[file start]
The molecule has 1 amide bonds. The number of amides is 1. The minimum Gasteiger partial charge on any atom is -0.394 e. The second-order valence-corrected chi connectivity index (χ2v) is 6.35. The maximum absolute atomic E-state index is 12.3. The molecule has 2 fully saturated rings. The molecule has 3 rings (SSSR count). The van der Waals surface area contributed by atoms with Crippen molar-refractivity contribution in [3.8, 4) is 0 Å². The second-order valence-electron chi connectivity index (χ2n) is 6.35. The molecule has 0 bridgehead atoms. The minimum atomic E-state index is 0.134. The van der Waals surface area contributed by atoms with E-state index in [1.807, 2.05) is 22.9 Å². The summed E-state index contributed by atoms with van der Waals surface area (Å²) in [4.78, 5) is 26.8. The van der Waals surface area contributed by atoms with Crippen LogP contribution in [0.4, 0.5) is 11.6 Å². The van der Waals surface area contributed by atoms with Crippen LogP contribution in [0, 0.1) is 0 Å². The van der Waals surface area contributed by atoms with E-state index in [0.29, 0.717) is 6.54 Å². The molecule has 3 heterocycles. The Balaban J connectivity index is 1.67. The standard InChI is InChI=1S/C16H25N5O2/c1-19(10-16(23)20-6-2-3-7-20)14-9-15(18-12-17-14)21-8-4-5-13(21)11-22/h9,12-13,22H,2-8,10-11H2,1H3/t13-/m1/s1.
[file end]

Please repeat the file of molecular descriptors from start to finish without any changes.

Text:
The molecule has 1 amide bonds. The number of amides is 1. The minimum Gasteiger partial charge on any atom is -0.394 e. The second-order valence-corrected chi connectivity index (χ2v) is 6.35. The maximum absolute atomic E-state index is 12.3. The molecule has 2 fully saturated rings. The molecule has 3 rings (SSSR count). The van der Waals surface area contributed by atoms with Crippen molar-refractivity contribution in [3.8, 4) is 0 Å². The second-order valence-electron chi connectivity index (χ2n) is 6.35. The molecule has 0 bridgehead atoms. The minimum atomic E-state index is 0.134. The van der Waals surface area contributed by atoms with E-state index in [1.807, 2.05) is 22.9 Å². The summed E-state index contributed by atoms with van der Waals surface area (Å²) in [4.78, 5) is 26.8. The van der Waals surface area contributed by atoms with Crippen LogP contribution in [0.4, 0.5) is 11.6 Å². The van der Waals surface area contributed by atoms with Crippen LogP contribution in [0, 0.1) is 0 Å². The van der Waals surface area contributed by atoms with E-state index in [0.29, 0.717) is 6.54 Å². The molecule has 3 heterocycles. The Balaban J connectivity index is 1.67. The standard InChI is InChI=1S/C16H25N5O2/c1-19(10-16(23)20-6-2-3-7-20)14-9-15(18-12-17-14)21-8-4-5-13(21)11-22/h9,12-13,22H,2-8,10-11H2,1H3/t13-/m1/s1.